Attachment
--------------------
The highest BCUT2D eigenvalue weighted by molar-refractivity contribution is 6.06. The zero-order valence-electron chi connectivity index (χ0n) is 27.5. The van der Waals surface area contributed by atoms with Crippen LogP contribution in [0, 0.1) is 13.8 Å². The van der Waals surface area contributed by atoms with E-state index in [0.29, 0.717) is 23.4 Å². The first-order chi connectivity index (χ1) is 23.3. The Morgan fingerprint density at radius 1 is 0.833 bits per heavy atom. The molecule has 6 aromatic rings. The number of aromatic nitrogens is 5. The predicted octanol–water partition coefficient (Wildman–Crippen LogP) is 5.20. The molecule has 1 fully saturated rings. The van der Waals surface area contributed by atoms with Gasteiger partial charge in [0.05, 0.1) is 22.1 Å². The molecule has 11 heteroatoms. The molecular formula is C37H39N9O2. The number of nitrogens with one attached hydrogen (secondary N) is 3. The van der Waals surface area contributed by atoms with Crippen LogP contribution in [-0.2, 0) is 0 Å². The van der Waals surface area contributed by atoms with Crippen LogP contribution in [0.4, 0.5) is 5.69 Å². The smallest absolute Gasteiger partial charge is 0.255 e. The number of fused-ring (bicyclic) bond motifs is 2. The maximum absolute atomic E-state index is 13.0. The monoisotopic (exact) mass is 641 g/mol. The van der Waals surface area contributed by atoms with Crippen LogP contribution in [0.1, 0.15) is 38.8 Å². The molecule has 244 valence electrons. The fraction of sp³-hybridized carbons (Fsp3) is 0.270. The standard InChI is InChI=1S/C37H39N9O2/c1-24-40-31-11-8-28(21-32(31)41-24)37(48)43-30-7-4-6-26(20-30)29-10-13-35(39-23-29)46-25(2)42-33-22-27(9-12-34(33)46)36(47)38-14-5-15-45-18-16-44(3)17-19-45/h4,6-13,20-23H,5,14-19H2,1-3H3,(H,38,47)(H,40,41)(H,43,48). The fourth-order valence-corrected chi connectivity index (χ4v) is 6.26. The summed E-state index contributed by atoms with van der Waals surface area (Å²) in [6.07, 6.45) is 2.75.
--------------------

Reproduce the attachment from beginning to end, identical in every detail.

The highest BCUT2D eigenvalue weighted by molar-refractivity contribution is 6.06. The zero-order valence-electron chi connectivity index (χ0n) is 27.5. The van der Waals surface area contributed by atoms with Crippen LogP contribution in [0, 0.1) is 13.8 Å². The van der Waals surface area contributed by atoms with E-state index in [0.29, 0.717) is 23.4 Å². The first-order chi connectivity index (χ1) is 23.3. The Morgan fingerprint density at radius 1 is 0.833 bits per heavy atom. The molecule has 6 aromatic rings. The number of aromatic nitrogens is 5. The predicted octanol–water partition coefficient (Wildman–Crippen LogP) is 5.20. The molecule has 1 fully saturated rings. The van der Waals surface area contributed by atoms with Gasteiger partial charge in [0.05, 0.1) is 22.1 Å². The molecule has 11 heteroatoms. The molecular formula is C37H39N9O2. The number of nitrogens with one attached hydrogen (secondary N) is 3. The van der Waals surface area contributed by atoms with Crippen LogP contribution in [-0.2, 0) is 0 Å². The van der Waals surface area contributed by atoms with Crippen LogP contribution in [0.4, 0.5) is 5.69 Å². The smallest absolute Gasteiger partial charge is 0.255 e. The number of fused-ring (bicyclic) bond motifs is 2. The maximum absolute atomic E-state index is 13.0. The monoisotopic (exact) mass is 641 g/mol. The van der Waals surface area contributed by atoms with Crippen LogP contribution in [0.1, 0.15) is 38.8 Å². The molecule has 244 valence electrons. The fraction of sp³-hybridized carbons (Fsp3) is 0.270. The standard InChI is InChI=1S/C37H39N9O2/c1-24-40-31-11-8-28(21-32(31)41-24)37(48)43-30-7-4-6-26(20-30)29-10-13-35(39-23-29)46-25(2)42-33-22-27(9-12-34(33)46)36(47)38-14-5-15-45-18-16-44(3)17-19-45/h4,6-13,20-23H,5,14-19H2,1-3H3,(H,38,47)(H,40,41)(H,43,48). The fourth-order valence-corrected chi connectivity index (χ4v) is 6.26. The summed E-state index contributed by atoms with van der Waals surface area (Å²) in [6.07, 6.45) is 2.75.